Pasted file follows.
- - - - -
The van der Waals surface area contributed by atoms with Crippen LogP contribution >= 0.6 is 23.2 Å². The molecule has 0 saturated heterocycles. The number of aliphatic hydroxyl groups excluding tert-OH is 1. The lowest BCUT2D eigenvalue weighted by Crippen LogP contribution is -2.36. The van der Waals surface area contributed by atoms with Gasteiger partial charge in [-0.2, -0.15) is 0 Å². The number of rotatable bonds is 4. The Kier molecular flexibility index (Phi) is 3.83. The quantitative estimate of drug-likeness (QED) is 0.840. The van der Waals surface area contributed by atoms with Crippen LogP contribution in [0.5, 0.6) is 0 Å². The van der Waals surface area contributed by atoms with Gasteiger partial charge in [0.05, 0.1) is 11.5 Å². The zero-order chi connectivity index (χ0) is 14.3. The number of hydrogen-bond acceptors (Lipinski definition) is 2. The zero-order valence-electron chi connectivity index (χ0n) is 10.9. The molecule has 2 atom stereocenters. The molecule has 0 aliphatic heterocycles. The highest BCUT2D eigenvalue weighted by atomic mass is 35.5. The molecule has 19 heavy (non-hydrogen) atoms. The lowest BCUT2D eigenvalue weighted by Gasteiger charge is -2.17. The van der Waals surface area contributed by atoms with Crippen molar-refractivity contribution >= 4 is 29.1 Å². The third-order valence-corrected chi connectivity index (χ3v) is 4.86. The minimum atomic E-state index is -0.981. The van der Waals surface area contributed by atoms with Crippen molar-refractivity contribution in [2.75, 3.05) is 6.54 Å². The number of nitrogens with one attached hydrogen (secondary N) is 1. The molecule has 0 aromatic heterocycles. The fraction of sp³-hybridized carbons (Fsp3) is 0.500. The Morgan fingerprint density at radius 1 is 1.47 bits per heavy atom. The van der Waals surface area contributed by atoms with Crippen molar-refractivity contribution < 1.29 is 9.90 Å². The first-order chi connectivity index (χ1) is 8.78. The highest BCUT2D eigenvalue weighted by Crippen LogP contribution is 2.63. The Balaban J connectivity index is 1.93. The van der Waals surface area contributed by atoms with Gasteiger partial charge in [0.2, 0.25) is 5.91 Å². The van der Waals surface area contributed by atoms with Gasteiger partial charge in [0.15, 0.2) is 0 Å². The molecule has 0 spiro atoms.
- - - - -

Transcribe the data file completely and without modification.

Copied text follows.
The van der Waals surface area contributed by atoms with Crippen LogP contribution >= 0.6 is 23.2 Å². The molecule has 0 saturated heterocycles. The number of aliphatic hydroxyl groups excluding tert-OH is 1. The lowest BCUT2D eigenvalue weighted by Crippen LogP contribution is -2.36. The van der Waals surface area contributed by atoms with Gasteiger partial charge in [-0.2, -0.15) is 0 Å². The number of rotatable bonds is 4. The Kier molecular flexibility index (Phi) is 3.83. The quantitative estimate of drug-likeness (QED) is 0.840. The van der Waals surface area contributed by atoms with Crippen LogP contribution in [0.5, 0.6) is 0 Å². The van der Waals surface area contributed by atoms with Gasteiger partial charge in [0.05, 0.1) is 11.5 Å². The zero-order chi connectivity index (χ0) is 14.3. The number of hydrogen-bond acceptors (Lipinski definition) is 2. The zero-order valence-electron chi connectivity index (χ0n) is 10.9. The molecule has 2 atom stereocenters. The molecule has 0 aliphatic heterocycles. The highest BCUT2D eigenvalue weighted by atomic mass is 35.5. The molecule has 19 heavy (non-hydrogen) atoms. The lowest BCUT2D eigenvalue weighted by Gasteiger charge is -2.17. The van der Waals surface area contributed by atoms with Crippen molar-refractivity contribution >= 4 is 29.1 Å². The third-order valence-corrected chi connectivity index (χ3v) is 4.86. The minimum atomic E-state index is -0.981. The van der Waals surface area contributed by atoms with Crippen molar-refractivity contribution in [2.75, 3.05) is 6.54 Å². The number of nitrogens with one attached hydrogen (secondary N) is 1. The molecule has 0 aromatic heterocycles. The fraction of sp³-hybridized carbons (Fsp3) is 0.500. The Morgan fingerprint density at radius 1 is 1.47 bits per heavy atom. The van der Waals surface area contributed by atoms with Crippen molar-refractivity contribution < 1.29 is 9.90 Å². The first-order chi connectivity index (χ1) is 8.78. The highest BCUT2D eigenvalue weighted by Crippen LogP contribution is 2.63. The Balaban J connectivity index is 1.93. The van der Waals surface area contributed by atoms with Gasteiger partial charge in [0.2, 0.25) is 5.91 Å². The van der Waals surface area contributed by atoms with Gasteiger partial charge in [0.15, 0.2) is 0 Å². The molecule has 0 spiro atoms.